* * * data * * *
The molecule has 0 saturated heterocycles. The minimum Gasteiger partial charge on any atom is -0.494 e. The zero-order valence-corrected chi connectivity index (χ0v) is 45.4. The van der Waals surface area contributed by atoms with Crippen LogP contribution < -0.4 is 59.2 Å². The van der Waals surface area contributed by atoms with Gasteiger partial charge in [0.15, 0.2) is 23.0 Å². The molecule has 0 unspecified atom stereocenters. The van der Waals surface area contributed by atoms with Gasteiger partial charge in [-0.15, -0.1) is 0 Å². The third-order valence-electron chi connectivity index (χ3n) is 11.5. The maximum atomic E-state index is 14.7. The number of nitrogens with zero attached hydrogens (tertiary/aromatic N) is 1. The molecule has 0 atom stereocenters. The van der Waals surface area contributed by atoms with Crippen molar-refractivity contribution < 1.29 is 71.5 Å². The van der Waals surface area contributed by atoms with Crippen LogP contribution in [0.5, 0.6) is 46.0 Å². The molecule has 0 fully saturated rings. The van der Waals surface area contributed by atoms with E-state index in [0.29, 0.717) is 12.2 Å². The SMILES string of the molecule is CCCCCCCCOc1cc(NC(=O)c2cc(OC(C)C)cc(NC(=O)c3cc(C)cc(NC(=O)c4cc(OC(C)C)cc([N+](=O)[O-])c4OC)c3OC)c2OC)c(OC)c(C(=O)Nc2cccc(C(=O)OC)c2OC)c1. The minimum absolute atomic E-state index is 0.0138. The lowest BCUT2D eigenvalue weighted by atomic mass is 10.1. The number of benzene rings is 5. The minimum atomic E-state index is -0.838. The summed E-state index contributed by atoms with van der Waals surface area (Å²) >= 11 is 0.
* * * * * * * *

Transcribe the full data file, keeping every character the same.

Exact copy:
The molecule has 0 saturated heterocycles. The minimum Gasteiger partial charge on any atom is -0.494 e. The zero-order valence-corrected chi connectivity index (χ0v) is 45.4. The van der Waals surface area contributed by atoms with Crippen LogP contribution < -0.4 is 59.2 Å². The van der Waals surface area contributed by atoms with Gasteiger partial charge in [0.15, 0.2) is 23.0 Å². The molecule has 0 unspecified atom stereocenters. The van der Waals surface area contributed by atoms with Gasteiger partial charge in [-0.15, -0.1) is 0 Å². The third-order valence-electron chi connectivity index (χ3n) is 11.5. The maximum atomic E-state index is 14.7. The number of nitrogens with zero attached hydrogens (tertiary/aromatic N) is 1. The molecule has 0 atom stereocenters. The van der Waals surface area contributed by atoms with Crippen molar-refractivity contribution < 1.29 is 71.5 Å². The van der Waals surface area contributed by atoms with Crippen LogP contribution in [0.5, 0.6) is 46.0 Å². The molecule has 0 fully saturated rings. The van der Waals surface area contributed by atoms with E-state index in [0.29, 0.717) is 12.2 Å². The SMILES string of the molecule is CCCCCCCCOc1cc(NC(=O)c2cc(OC(C)C)cc(NC(=O)c3cc(C)cc(NC(=O)c4cc(OC(C)C)cc([N+](=O)[O-])c4OC)c3OC)c2OC)c(OC)c(C(=O)Nc2cccc(C(=O)OC)c2OC)c1. The minimum absolute atomic E-state index is 0.0138. The lowest BCUT2D eigenvalue weighted by atomic mass is 10.1. The number of benzene rings is 5. The minimum atomic E-state index is -0.838. The summed E-state index contributed by atoms with van der Waals surface area (Å²) >= 11 is 0.